JERUSALEM -- Thousands of ultra-Orthodox Jewish men protested across Israel on Thursday against the government's plans to draft them into the military. Carrying signs and chanting slogans pledging to resist enlistment, the demonstrators shut down major traffic arteries, set fire to garbage dumpsters and even a police vehicle, as police attempted to contain them with water cannons and mounted troops. More than a dozen demonstrators were arrested, according to media reports. The demonstrations followed a Supreme Court ruling this week banning government funding of several thousand students who have failed to comply with draft notices issued by the army.
CALIFORNIA | LOCAL
October 8, 2013 | By Edmund Sanders
Rabbi Ovadia Yosef, one of Israel's most influential ultra-Orthodox spiritual leaders who presided over the Shas political party, has died. He was 93. Yosef died Monday at Hadassah Ein Kerem Hospital in Jerusalem. He had been treated in recent weeks for a series of medical conditions, including problems with his back, heart, kidneys and lungs. Strict but pragmatic, the authoritative rabbi held sway over several hundred thousand observant Sephardic Jews, who adhered to his rulings and teachings on marriage, politics and other topics.
WORLD
July 24, 2013 | By Edmund Sanders
JERUSALEM -- Candidates backed by Israel's ultra-Orthodox community won a hotly contested election Monday to decide who will serve as the nation's next chief rabbis. Rabbi David Lau of Modiin will serve as chief rabbi for the Ashkenazi community and Rabbi Yizthak Yosef, son of prominent Israeli Rabbi Ovadia Yosef, will represent Sephardic Jews. In keeping with custom, each will represent the two main communities of Judaism in Israel. The 10-year term puts each man at the helm of a vast system of state-run religious institutions, responsible for thousands of appointments and jobs.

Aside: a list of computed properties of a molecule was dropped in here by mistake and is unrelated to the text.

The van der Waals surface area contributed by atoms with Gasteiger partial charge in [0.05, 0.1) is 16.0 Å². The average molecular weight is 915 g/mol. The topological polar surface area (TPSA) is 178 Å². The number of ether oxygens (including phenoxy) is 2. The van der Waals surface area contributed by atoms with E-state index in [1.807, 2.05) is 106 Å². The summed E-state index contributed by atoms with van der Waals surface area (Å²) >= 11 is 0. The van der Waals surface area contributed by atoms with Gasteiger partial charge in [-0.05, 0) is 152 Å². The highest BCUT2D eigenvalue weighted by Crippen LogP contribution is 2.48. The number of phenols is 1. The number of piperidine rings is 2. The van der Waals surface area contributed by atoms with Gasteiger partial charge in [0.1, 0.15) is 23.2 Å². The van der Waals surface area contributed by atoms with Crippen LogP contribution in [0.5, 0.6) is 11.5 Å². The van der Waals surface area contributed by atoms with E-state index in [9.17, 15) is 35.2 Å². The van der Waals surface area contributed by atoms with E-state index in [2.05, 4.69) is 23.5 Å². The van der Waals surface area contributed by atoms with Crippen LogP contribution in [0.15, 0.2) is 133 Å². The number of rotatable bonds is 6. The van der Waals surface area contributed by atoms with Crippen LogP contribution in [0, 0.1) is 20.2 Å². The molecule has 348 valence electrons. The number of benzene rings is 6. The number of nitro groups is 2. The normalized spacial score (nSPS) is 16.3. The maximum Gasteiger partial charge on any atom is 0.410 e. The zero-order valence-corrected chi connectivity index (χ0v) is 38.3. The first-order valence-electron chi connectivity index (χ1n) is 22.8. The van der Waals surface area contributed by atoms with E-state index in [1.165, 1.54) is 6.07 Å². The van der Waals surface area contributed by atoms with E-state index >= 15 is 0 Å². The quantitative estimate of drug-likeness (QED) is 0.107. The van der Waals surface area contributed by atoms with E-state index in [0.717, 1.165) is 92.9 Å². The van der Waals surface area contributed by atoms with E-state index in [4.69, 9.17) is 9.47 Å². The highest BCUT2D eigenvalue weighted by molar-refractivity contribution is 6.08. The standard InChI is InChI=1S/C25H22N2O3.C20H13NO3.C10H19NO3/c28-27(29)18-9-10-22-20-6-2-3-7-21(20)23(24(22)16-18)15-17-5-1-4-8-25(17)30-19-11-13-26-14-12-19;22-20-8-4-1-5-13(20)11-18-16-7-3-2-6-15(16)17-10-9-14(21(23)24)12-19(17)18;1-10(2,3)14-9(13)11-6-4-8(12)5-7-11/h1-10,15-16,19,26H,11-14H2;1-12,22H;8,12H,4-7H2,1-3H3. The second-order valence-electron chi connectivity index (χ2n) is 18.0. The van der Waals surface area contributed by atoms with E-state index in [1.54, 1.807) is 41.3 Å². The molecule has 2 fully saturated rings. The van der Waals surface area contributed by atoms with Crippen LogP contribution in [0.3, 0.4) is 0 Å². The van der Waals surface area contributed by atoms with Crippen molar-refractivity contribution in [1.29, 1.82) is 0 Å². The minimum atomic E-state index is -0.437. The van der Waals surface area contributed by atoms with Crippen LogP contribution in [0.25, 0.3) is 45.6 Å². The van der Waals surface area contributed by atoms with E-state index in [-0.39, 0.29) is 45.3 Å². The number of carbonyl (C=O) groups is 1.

ENTERTAINMENT
June 5, 2013
The Israeli film renaissance that began more than a decade ago with "Late Marriage" is nowhere near its end. The latest evidence: "Fill the Void," a transfixing, emotionally complex drama that won the Venice Film Festival's lead actress award for Hadas Yaron and captured seven Ophirs (the Israeli Academy Awards), including best picture and directing and screenplay honors for Rama Burshtein. Herself a member of the Haredi, the ultra-Orthodox Jewish community in which "Fill the Void" is set, Burshtein has spent years making movies only for the women of her largely sexually segregated society.
ENTERTAINMENT
May 25, 2013 | By Susan King, Los Angeles Times
Israeli writer-director Rama Burshtein felt a lot of pressure graduating from the Sam Spiegel Film and Television School in Jerusalem two decades ago because everyone expected great things from her. "They said, 'She is a promise,"' recalled Burshtein, who was born in New York City but moved to Tel Aviv with her family when she was 1. "I didn't like the weight of that. I knew I needed a break anyway after school to see if this is what I wanted to do. " But she ended up taking a very long break.
NEWS
August 14, 1999 | REBECCA TROUNSON, TIMES STAFF WRITER
The government of Israeli Prime Minister Ehud Barak was plunged into crisis late Friday, but not by the peace process, the severe drought or even a troubling summer crime wave. Instead, the first real threat to Barak's 5-week-old coalition came in the form of a 300-ton electric turbine, after the government defied warnings from Israel's largest religious party and decided to transport the giant piece of equipment to a power plant during the Jewish Sabbath.
ENTERTAINMENT
May 24, 2013 | By Kenneth Turan, Los Angeles Times Film Critic
A mother and daughter anxiously scan the aisles of an Israeli supermarket. They're not looking for fresh produce but rather a clandestine glimpse of a young man a matchmaker has proposed as a potential husband for the daughter. The mother's eye is practiced as he comes into view - "You're going to do a lot of laundry" - but the daughter is delighted. At least for now. Thus begins "Fill the Void," a transfixing, emotionally complex Israeli drama that won the Venice Film Festival's lead actress award for Hadas Yaron.